Here’s an 18mm wide angle close up in the field (literally). Click the image for pBase full size (again, please note, NO sharpening or corrections have been applied – you see exactly what the lens and camera produces).
And here is a 55mm version. Basically, this little lens is pretty good to use. This shot is wide open at f/5.6 too. All the example pictures in this article reproduced this size can be clicked to visit the full size original and view the EXIF data.
Why so much focus on the lens?
Well, the camera body was already known before delivery to be a cut-down version of the A350 in terms of size and dedicated controls. The 18-55mm lens is the first of a new line of SAM optics, a brand new design. It is supposedly more a Sony product than earlier kit lenses (just as the 16-105mm is). While the lens is definitely a better performer you certainly don’t need to replace a proven 18-70mm with it (they vary, and so it appears do the new ones, as other reviewers have not found the same edge-of-field softness from 18-28mm as I have on this sample). The new SAM 30mm ƒ2.8 macro and 50mm ƒ1.8 portrait lenses look more interesting, and they may well have quieter motors. Note added Aug 9th – apparently they don’t, just as basic.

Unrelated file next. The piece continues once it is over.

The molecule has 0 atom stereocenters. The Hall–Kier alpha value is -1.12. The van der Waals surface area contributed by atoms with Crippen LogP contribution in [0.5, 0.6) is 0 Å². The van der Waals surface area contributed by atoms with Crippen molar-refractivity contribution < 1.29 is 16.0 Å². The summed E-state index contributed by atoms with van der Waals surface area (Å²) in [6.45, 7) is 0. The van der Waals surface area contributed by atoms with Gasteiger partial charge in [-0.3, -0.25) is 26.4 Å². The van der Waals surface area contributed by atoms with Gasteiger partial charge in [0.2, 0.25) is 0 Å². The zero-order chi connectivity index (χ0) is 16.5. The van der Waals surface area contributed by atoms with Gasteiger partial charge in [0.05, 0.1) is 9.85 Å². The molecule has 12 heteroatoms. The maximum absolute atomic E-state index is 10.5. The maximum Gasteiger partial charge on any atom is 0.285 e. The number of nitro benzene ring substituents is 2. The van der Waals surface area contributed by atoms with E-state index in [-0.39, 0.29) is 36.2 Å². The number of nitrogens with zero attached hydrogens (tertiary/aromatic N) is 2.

18mm, good geometry, hand-held 1/80th with SSS – it’s not stunningly sharp and even at f/8 some fall off can be seen. But CA is very well controlled (bright sky edge to arch shows a trace) and distortion on this subject is acceptable.